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Major Projects Leadership Academy

The challenge

Under the Civil Service Reform Plan, all Government Departments have agreed that by the end of 2014 ‘Senior Responsible Owners’ appointed to Major Projects must have passed through the Government’s Major Projects Leadership Academy (MPLA), run in conjunction with Oxford University’s Saïd Business School.

David Pitchford – Executive Director of the Major Projects Authority (MPA) – put the case for improving the capability of major project leaders in this way:

What has happened here over the last 25 years, and indeed in most western jurisdictions, is that there’s been a very strong trend to outsource project leadership to the consultancy sector – and that means you’re also outsourcing knowledge. At the end of the project, the contractor will walk out with the money and the knowledge.

The Academy meets the need for major project leadership, both in terms of technical and commercial know-how and leadership capability, to return to Whitehall rather than being lost to the private sector. This ensures the people responsible for major projects are able to cope with the particular stresses and strains of leading a big project in the public sector; and it encourages agility against a backdrop of unfolding change in priorities, circumstances and political direction.

Our response

In facing up to this challenge, participants on the Academy convene for three, five-day residential modules delivered over a 12 month period interspersed with a demanding schedule of preparation and assignments. At the beginning of the programme, before the first module, participants complete a bespoke psychometric evaluation and undergo a 360-degree feedback process. This feedback helps each participant understand their individual strengths and weaknesses, allowing them to establish a development plan and understand how they might sustain their own levels of intensity over the project lifecycle. Each of the three modules that follow provides rigorous academic input and insights from Oxford faculty and experienced practitioners to blend theory with practice in a way that allows participants to reflect upon and develop their own ways of working. For example Sir David Higgins, the Chairman of Network Rail and former Chief Executive of the Olympic Delivery Authority, discussed key decisions he faced while delivering the Olympic Park and challenged the participants to consider what their response would have been.

Outside the classroom, key ideas from the Academy are taken further during master classes and through conducting a Major Project Review. This review is not only useful to the major project under consideration but allows the participant to reflect upon the role of assurance and transfer this learning to their own work. It is important to keep in mind that through continuing to work in their major project full time, participants are able to apply their learning directly to the workplace and bring the challenges they face into the programme. Sharing these challenges with other senior civil servants in this way provides useful bonding as well as learning experiences and this aspect is developed further through the programme’s 'action-learning sets' to build a network of people with common experiences and skills across departments. This interaction delivers value for individual participants and also builds a network that is an extension of the Academy itself.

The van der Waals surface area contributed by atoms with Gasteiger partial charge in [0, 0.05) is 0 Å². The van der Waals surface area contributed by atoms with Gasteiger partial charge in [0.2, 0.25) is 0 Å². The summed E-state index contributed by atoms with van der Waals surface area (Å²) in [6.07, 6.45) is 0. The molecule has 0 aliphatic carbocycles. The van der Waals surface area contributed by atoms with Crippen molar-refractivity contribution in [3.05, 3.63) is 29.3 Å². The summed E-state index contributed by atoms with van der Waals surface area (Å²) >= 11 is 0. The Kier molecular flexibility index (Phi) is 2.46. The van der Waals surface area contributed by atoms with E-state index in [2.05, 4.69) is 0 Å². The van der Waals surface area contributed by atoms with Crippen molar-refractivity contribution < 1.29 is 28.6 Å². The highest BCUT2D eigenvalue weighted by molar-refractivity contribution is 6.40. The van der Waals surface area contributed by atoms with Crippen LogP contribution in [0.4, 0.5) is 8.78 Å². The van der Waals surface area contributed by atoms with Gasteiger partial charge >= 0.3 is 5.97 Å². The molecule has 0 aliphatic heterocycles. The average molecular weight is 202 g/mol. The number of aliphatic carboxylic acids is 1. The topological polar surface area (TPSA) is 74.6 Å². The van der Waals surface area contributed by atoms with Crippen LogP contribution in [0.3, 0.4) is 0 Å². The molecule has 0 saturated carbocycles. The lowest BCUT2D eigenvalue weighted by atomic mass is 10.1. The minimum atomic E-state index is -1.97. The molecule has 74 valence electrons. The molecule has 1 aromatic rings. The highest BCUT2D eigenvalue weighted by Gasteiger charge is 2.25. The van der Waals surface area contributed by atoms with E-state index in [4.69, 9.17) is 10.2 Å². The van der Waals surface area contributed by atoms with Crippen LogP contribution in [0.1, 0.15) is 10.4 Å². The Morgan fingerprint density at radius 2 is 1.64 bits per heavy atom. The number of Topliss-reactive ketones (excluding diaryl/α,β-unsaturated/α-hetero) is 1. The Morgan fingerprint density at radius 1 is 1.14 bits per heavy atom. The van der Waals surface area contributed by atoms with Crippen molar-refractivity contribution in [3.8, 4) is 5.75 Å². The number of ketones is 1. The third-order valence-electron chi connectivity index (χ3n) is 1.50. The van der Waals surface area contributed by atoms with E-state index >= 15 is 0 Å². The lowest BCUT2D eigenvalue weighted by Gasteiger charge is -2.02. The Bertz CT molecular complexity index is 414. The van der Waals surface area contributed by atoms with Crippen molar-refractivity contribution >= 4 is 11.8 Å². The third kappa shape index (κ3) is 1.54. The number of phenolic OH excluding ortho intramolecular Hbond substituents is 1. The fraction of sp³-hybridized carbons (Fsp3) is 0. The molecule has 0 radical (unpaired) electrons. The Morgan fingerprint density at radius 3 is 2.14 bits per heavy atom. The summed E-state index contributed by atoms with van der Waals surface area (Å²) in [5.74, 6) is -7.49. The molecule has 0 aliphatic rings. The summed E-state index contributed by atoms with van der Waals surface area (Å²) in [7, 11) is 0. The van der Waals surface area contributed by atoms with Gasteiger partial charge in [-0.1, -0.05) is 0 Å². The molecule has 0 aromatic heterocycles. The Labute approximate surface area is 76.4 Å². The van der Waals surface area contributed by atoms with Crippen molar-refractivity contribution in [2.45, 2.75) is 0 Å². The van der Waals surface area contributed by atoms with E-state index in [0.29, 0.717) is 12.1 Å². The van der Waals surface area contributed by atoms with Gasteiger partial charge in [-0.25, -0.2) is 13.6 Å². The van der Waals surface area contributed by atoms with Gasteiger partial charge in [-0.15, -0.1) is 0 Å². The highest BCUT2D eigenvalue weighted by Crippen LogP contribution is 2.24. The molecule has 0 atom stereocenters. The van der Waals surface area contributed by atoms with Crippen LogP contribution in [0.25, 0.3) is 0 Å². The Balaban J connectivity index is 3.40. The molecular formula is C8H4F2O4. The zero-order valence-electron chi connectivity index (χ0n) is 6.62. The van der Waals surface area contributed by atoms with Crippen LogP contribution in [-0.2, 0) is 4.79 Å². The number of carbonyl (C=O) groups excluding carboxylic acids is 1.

Just two years ago only a third of major projects were found to deliver on time and on budget, now this is nearly two thirds. The Academy contributes to this improving picture by training project leaders to apply the right approaches, experience and review processes to maintain performance over time. It provides the capabilities and confidence for Senior Responsible Owners to intervene decisively at the earliest opportunity if such monitoring highlights shortfalls and the need for intervention.

Participants build a portfolio of evidence demonstrating their understanding that the management of risk is central to the delivery of all projects and an appreciation that leading a major project is not simply scaled-up ‘project management’. This reinforces the key learning that major projects are temporary organisations in their own right and, as such, come with the need for real leadership and accountability. Participants leave the Academy with an understanding that successful major project leaders recognise engagement of stakeholders as one of their most important roles; embrace the importance of creating a team around them that they can trust and rely upon to deliver, and understand the necessity to incentivise key team members to stay on a project.

All participants are rigorously assessed. A panel made up of the Academy Director, the Chief Executive of the Academy and a Permanent Secretary considers participants’ assignments and evidence of their improved skills, capability, and on-going professional development.

The Major Projects Leadership Academy allows over 100 Major Project Leaders per year to develop their competence and capabilities. This means the UK Government is building sufficient capability to successfully lead the portfolio of Major Projects across Government.

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